Welcome to the Polymeric Biomaterials Group at the University of Potsdam

Membrane Active Antimicrobial Polymers
Photo: MHartlieb

We are designing polymeric materials for the use in biomedical applications. In particularly , we are interested in antimicrobial polymers as they are a possible solution to the ever increasing issue of antimicrobial resistance. To create more efficient and selective materials, we are using various tool of polymer chemistry including RAFT-polymerization, ROMP, Cationic ring-opening polymerization, and supramolecular polymerization. We have a specific interest in how the polymeric architecture influences the biological activity of these biomaterials. ...more


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Membrane Active Antimicrobial Polymers
Photo: MHartlieb

Alains Poster Presentation on Membrane Interaction of Antimicrobial Bottle Brushes

Alain Bapolisi introduces his poster (Makro@Freiburg) and explains his work on the investigation of the interaction of antimicrobial polymers and membrane models such as liposomes.

link to the poster

A Bacs Life

Stop motion video representing our research on antimicrobial polymers


graphical abstract: schematic representation of mixing CTAs using coffee and milk as analogues

New paper on (X)PI-RAFT polymerization

Annes recent work on photo-RAFT is featured in Chemical Science. By mixing two chain transfer agents the merits of both are combined resulting in a fast, effcient and easy-to use photo polymerization.  We use an iPad falshlight for polymerization and produce multiblock copolymers in a coffe mug under open to air conditions. Find out more under:

Chem. Sci., 2022, DOI: 10.1039/D2SC05197D. (open access)


Alain Bapolisi in front of his Poster

Poster Award for Alain

Congratulations to Alain who won Best Poster Award at the "Dynamic Hydrogel Symposium" at FU-Berlin. He presented the work from his recent paper about membrane interaction of antimicrobial bottle brushes

 Macro. Rapid Comm.,2022, 43, 2200288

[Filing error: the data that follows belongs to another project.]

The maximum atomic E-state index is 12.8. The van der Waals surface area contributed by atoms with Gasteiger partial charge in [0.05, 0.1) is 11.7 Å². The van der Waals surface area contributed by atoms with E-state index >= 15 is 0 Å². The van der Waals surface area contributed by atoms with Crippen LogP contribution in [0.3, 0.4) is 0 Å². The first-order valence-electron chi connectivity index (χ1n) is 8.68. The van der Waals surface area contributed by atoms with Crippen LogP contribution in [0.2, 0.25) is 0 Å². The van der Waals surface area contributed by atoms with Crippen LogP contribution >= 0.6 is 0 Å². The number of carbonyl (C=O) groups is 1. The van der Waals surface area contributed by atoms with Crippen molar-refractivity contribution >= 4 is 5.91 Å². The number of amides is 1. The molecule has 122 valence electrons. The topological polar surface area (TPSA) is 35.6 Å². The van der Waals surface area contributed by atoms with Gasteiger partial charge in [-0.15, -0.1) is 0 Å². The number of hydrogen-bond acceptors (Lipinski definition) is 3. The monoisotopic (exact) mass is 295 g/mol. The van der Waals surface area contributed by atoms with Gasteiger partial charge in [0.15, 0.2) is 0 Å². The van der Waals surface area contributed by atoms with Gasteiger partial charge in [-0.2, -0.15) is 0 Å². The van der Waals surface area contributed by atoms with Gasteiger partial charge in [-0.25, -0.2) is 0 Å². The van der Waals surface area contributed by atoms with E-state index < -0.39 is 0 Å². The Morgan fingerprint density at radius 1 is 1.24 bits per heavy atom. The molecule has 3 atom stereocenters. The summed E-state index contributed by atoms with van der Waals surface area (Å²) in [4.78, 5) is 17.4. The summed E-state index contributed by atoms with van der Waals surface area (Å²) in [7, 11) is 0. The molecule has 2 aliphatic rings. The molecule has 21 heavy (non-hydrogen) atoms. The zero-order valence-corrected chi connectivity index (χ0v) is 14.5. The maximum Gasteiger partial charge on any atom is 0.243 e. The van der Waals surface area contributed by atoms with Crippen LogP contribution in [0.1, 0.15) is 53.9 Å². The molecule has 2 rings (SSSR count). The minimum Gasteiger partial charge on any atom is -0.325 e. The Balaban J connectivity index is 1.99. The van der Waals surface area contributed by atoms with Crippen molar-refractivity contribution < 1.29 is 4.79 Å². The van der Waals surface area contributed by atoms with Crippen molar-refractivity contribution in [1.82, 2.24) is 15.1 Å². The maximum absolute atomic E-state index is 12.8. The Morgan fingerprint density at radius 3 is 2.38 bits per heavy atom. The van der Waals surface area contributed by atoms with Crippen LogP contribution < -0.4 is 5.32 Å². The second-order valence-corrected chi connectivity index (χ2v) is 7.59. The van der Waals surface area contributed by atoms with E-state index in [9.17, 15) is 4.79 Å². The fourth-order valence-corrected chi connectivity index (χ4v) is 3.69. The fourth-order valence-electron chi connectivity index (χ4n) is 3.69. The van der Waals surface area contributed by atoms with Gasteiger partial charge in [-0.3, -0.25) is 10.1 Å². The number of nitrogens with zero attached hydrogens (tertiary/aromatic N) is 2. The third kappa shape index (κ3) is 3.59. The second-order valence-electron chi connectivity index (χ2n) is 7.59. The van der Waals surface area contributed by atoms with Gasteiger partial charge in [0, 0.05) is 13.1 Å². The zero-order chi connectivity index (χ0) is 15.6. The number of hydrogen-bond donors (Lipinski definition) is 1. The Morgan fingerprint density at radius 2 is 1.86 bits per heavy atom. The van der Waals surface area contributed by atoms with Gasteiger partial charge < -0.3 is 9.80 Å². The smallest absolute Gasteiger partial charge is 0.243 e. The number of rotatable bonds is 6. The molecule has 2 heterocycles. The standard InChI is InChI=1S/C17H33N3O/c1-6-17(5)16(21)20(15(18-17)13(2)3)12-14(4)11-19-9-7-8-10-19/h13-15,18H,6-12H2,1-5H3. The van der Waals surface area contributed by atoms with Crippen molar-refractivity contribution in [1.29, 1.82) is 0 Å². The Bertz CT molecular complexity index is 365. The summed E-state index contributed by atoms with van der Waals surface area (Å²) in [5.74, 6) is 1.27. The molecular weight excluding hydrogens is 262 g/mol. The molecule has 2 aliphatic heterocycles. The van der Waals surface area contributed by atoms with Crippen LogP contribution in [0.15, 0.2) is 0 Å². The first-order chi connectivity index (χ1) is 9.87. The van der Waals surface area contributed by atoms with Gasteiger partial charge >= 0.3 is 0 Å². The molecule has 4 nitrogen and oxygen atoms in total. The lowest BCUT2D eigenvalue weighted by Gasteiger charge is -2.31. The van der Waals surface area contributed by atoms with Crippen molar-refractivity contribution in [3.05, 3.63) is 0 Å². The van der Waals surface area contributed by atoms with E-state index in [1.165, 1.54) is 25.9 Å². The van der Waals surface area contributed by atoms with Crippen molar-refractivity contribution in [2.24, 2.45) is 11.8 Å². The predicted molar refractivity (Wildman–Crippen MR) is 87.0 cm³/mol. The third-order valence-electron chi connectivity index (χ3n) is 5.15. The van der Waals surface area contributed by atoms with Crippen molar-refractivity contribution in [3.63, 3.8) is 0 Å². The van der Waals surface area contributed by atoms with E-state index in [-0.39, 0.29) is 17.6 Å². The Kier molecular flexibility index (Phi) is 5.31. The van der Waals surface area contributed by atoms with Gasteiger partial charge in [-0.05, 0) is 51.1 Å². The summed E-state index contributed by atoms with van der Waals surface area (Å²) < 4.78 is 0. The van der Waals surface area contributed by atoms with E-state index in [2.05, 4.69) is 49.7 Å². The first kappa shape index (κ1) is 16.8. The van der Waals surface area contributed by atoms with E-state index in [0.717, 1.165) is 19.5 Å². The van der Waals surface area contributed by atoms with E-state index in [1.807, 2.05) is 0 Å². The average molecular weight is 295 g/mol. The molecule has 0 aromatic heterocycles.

New Paper on PI-RAFT Polymerization

Annes work on PI-RAFT Polymerization was published in Polymer Chemistry.  We show the impressive livingness of the method by producing complex multiblock architectures. The synthesis of an ikosablock copolymer was performed using a straightforward methodology and non-speciallized equipment. the work is highlighted in the Emerging Investigator Series of Polymer Chemistry.

The report is paper of the month in Polymer Chemistry

Polym. Chem., 2022, 13, 1537 - 1546

Anne Lehnen and Matthias Hartlieb

Master Thesis Defense

Congratulations to Anne Lehnen for very successfully defending her master thesis about antimicrobial polymers in solution and on surfaces. Anne will continue working in the group as a PhD student.

Ahmad AlSawaf and Alain Bapolisi

First PhD Students in the Group

A warm welcome to our new group members: Ahmad AlSawaf (l) and Alain Bapolisi (r) just started their PhD research. Ahmad will create supramolecular antimicrobial polymers using ring-opening polymerization and RAFT polymerization. Alain will teach polymer how to select specific bacteria and also work on polymersomes!

Emmy Noether Logo

DFG - Emmy Noether research group granted

For the next 6 years our research on the development of antimicrobial polymers will be funded by the Emmy Noether program of the DFG with approximately 1.5 Mio €. Starting in January 2021 we want to find out more about the impact of polymer morphology, segmentation, and various targeting strategies on the performance of covalent and supramolecular bactericidal polymers.


First Paper from the group published

First Paper from the group in ACS Applied Materials & Interfaces based on an excellent master thesis by Sophie Laroque. We show the great potential of bottle brush architectures for antimicrobial polymers with increased selectivity for bacteria and how self-assembly can influence their activity. Thanks a lot to our cooperation partners at Fraunhofer IAP and Fraunhofer IZI-BB.

M. Hartlieb im Labor

Interview about Antimicrobial Polymers

Interview with Matthias Hartlieb highlighting the importance of research tackling antimicrobial resistance.

"Seit April 2019 forscht Dr. Matthias Hartlieb als Postdoc im Open-Topic-Programm der Universität Potsdam zu antimikrobiellen Polymeren – also chemischen Stoffen, die Mikroorganismen wie Bakterien zerstören und insbesondere im Gesundheitssektor gefragt sind. Unter dem gegenwärtigen Einfluss des Corona-Virus gewinnt seine Forschung besondere Relevanz, auch wenn bakterielle Erreger für ihn im Fokus stehen."... mehr